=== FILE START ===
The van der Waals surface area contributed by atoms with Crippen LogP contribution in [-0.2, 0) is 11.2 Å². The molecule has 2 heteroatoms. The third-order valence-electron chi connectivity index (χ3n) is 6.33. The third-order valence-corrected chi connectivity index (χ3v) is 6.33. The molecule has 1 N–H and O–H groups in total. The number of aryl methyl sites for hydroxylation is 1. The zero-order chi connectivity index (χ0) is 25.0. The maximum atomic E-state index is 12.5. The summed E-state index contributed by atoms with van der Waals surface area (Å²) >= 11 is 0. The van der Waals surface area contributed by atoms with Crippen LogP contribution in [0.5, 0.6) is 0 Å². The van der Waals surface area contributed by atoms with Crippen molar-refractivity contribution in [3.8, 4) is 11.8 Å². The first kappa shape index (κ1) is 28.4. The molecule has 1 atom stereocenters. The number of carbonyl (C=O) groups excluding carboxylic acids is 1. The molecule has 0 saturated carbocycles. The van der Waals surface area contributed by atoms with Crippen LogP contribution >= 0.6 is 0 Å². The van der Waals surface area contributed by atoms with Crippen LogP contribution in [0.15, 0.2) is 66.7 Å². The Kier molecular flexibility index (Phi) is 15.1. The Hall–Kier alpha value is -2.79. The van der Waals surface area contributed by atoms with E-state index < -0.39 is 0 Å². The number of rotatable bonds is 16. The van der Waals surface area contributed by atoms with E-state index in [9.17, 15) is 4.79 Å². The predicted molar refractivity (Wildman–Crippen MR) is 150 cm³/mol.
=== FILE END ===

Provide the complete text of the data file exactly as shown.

The van der Waals surface area contributed by atoms with Crippen LogP contribution in [-0.2, 0) is 11.2 Å². The molecule has 2 heteroatoms. The third-order valence-electron chi connectivity index (χ3n) is 6.33. The third-order valence-corrected chi connectivity index (χ3v) is 6.33. The molecule has 1 N–H and O–H groups in total. The number of aryl methyl sites for hydroxylation is 1. The zero-order chi connectivity index (χ0) is 25.0. The maximum atomic E-state index is 12.5. The summed E-state index contributed by atoms with van der Waals surface area (Å²) >= 11 is 0. The van der Waals surface area contributed by atoms with Crippen LogP contribution in [0.5, 0.6) is 0 Å². The van der Waals surface area contributed by atoms with Crippen molar-refractivity contribution in [3.8, 4) is 11.8 Å². The first kappa shape index (κ1) is 28.4. The molecule has 1 atom stereocenters. The number of carbonyl (C=O) groups excluding carboxylic acids is 1. The molecule has 0 saturated carbocycles. The van der Waals surface area contributed by atoms with Crippen LogP contribution >= 0.6 is 0 Å². The van der Waals surface area contributed by atoms with Crippen LogP contribution in [0.15, 0.2) is 66.7 Å². The Kier molecular flexibility index (Phi) is 15.1. The Hall–Kier alpha value is -2.79. The van der Waals surface area contributed by atoms with E-state index < -0.39 is 0 Å². The number of rotatable bonds is 16. The van der Waals surface area contributed by atoms with E-state index in [9.17, 15) is 4.79 Å². The predicted molar refractivity (Wildman–Crippen MR) is 150 cm³/mol.